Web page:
Being from the East coast, a blue hydrangea is an emblem of summertime for me.  Moving to the Heartland means I have to work a little bit harder, but it’s worth it for these glorious flowers in my yard.  

Plant picks | Easy evergreen shrubs for Iowa gardens

Oh, winter.  For five months, if we’re not intentional, our landscapes will be mostly brown and grey with a little bit of white now and then.  And we long for color!  Especially when it’s cold out.  Once the perennials die back and the deciduous plants drop their leaves, what’s left in your yard?

While anything that blooms will always grab my attention, conifers actually offer plenty for the landscape: reliable structure, subtle texture, interesting details, and year-round color.  But for the gardener that usually buys daylilies and coneflowers, selecting and investing in a conifer can be a little overwhelming.  They cost more than other shrubs because they grow slowly and spend a long time in the nursery.  So what do you choose when you’re willing to lay down a little more cash for a nice backbone plant?

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But hey- first, what's a conifer?  Or an evergreen exactly?  Let's have a little #horticultureschool.  An evergreen plant doesn't drop its leaves in the fall the way that deciduous plants do.  Evergreens can be lots of different types of plants, depending on where you live.  For example, some plants that are evergreen in the balmy Motherland (that's North Carolina to you) lose their leaves here in the frigid Heartland (that's Iowa!)  So evergreen just means the leaves don't drop all at once in the fall.  Many conifers -what we're talking about today- are evergreen, but not all.  (The few exceptions maybe we'll cover in another hort class.)  Conifers are plants that have cones instead of flowers- think pine trees.  Growing as low creeping evergreens, mid-sized shrubs, and giant towering trees, they can be dramatic specimens or quiet backdrops in your yard. Good?  Okay, school's out.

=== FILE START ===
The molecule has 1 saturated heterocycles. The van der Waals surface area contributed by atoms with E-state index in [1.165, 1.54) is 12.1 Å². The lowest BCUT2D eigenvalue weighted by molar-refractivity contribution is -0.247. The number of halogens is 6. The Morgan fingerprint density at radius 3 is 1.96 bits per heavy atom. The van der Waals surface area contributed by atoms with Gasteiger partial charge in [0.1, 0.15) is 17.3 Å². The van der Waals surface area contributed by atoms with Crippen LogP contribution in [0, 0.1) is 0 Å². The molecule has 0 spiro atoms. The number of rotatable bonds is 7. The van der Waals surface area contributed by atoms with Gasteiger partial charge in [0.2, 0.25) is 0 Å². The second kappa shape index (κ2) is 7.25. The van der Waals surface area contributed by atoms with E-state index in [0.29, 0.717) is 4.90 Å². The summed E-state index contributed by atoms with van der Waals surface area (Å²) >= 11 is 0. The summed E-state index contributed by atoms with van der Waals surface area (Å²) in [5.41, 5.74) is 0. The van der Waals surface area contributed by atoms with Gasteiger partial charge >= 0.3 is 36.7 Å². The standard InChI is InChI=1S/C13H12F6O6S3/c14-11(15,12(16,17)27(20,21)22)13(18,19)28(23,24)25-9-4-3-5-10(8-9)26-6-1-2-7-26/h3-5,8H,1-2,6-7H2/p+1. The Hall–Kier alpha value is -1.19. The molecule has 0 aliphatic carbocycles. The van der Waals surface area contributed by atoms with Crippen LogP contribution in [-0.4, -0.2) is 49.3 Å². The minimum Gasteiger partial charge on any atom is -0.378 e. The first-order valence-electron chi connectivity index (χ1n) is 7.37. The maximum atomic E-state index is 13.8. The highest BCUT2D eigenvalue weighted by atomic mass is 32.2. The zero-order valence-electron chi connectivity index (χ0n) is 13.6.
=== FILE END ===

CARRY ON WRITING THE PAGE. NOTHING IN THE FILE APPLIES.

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This time around, we'll talk about mid-sized, evergreen conifer shrubs that you can trust to look good in your home landscape.   I’d recommend these three evergreen shrubs that won’t break the bank to any gardener looking for winter color and a reliable backdrop in their yard.